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Chicago, IL

Chicago, Illinois, located in the center of the Midwestern prairie on the banks of Lake Michigan, has always played a special role in the national imagination. Known as "The City of Neighborhoods," "The City of Broad Shoulders" (from a poem by Carl Sandburg) and "The City that Works," Chicago has been associated with an array of images, ranging from its reputation for political corruption to its fiercely "tribal" ethnic rivalries to its history of gangsters (particularly during the Prohibition era), to the violence that erupted during the Democratic National Convention of 1968, when the police and National Guard were unleashed by then-Mayor Richard J. Daley to quell antiwar demonstrations.

Chicago's cityscape bears the marks of its once unrivaled prominence as a center of industry though, like many of its companion rustbelt cities, manufacturing now employs only about one-fifth of workers (mostly in food processing). Chicago's once famous steelyards closed down in the early 1980s due to competition from cheaper steel produced abroad. Its location at the hub of the transcontinental train lines and its proximity to the cattleraising farms of the Midwest had made it the center of the meatpacking industry at the turn of the nineteenth century when the development of refrigerated train cars allowed freshly slaughtered meat to be safely shipped to markets in the East and elsewhere. The rise of trucking and the growth of the interstate highway system eventually obviated the need for a centralized location for meatpacking. Almost all the Chicago stockyards, whose appalling conditions had been immortalized by Upton Sinclair in his 1906 novel The Jungle, closed down between the 1930s and the 1960s.

Unlike many of the other rustbelt cities, however, Chicago has had the ability to reinvent itself, and, in the 1990s, it enjoyed an economic renaissance that seems to parallel its rebirth more than a century earlier after the famous fire of 1871. It remains the financial center of the Midwest and its main airport, O'Hare, is one of the busiest in the world. Old industrial areas which ring the central city (known as "the Loop" because of the pattern of elevated train tracks that surround the core) are now being redeveloped into loft apartments and condominiums, restaurants and artists' galleries; its natural setting on the banks of Lake Michigan is also being newly exploited. Lake Shore Drive, which runs along the lakefront from the city's northern tip to its southern tip, has been rerouted as it runs past the Loop so that institutions located on the Lake, including the Museum of Natural History the Aquarium and the Planetarium, are now easily accessible on foot, as is the lakefront itself. Chicago sports teams include the Bears (football), the Bulls (basketball), whose most famous former player is Michael Jordan and two baseball teams, the Cubs and the White Sox. Wrigley Stadium, home of the Cubs, is one of the few baseball parks still located in the middle of a city neighborhood, now known as "Wrigleyville." Chicago is also famous for its "Magnificent Mile" shopping district, on North Michigan Avenue, and the Art Institute.

Chicago hosts many immigrant communities, including East and West Europeans, Mexicans and Asians. Citizens of Japanese descent ended up in Chicago after being released from Midwestern internment camps following the Second World War. Its African American population increased rapidly in the Great Migration from the South between the World Wars and following the Second World War, so that they now make up about two-fifths of the city's residents. Overall, Chicago was demoted from second to third city in the US following the 1990 census, which the population of Los Angeles, CA surpassed.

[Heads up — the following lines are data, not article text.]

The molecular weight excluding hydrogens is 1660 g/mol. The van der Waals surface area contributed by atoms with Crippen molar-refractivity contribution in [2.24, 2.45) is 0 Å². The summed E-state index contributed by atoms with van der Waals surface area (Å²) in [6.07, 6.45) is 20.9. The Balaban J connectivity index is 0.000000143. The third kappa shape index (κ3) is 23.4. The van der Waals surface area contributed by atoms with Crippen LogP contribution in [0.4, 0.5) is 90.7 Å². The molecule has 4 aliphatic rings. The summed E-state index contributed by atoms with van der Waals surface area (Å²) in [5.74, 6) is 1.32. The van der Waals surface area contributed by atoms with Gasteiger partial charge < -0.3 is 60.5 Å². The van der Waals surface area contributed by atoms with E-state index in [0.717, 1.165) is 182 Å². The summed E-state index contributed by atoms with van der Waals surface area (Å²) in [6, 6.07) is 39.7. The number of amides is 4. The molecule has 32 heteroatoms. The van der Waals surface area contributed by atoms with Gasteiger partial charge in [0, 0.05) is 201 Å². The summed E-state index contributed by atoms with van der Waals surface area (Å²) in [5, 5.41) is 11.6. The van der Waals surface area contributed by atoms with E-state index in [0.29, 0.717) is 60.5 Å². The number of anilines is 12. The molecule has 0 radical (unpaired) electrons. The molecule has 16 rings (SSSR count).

In the 1980s, Chicago was roiled with political turmoil as its old Democratic Party "machine," which controlled the ward organizations and doled out patronage jobs and which had long been dominated by the city's "white ethnics," the Irish in particular, was overthrown with the election of the city's first African American mayor, Harold Washington. Despite the turmoil and racist invective that attended his first election in 1983, Washington proved a charismatic leader and was re-elected to office in 1987, although he died of a heart attack shortly thereafter. After an interim mayor, Richard M. Daley son of the famous Richard J. Daley was elected to office.

For social scientists, Chicago has always been associated with the Chicago School of Sociology, which flourished particularly during the 1920s and 1930s. These social scientists, based at the renowned University of Chicago, used the city as their laboratory They conducted empirical research on particular neighborhoods and occupational groups, with a special interest in social problems caused by poverty In the 1920s, a sociologist, Ernest W. Burgess, developed his theory that American cities were made up of "concentric zones," with an "administrative—business sector" at the center of the city surrounded by a ring of slums and ethnic enclaves, which, in turn, was surrounded by a zone of slightly better-off immigrant neighborhoods, which was encircled by Zone 4, where the American-born middle classes resided. Zone 5 housed the suburban commuters. This model fostered the development of a human ecology perspective on the city in which the urban environment was envisioned like a natural habitat made up of interconnected systems. Despite the fact that critics pointed out rather early on that the particular formation of Chicago and other cities was hardly "natural," but was the outcome of particular policies shaped by governmental and market interests, the "zonal development" model continued to be influential in urban studies.

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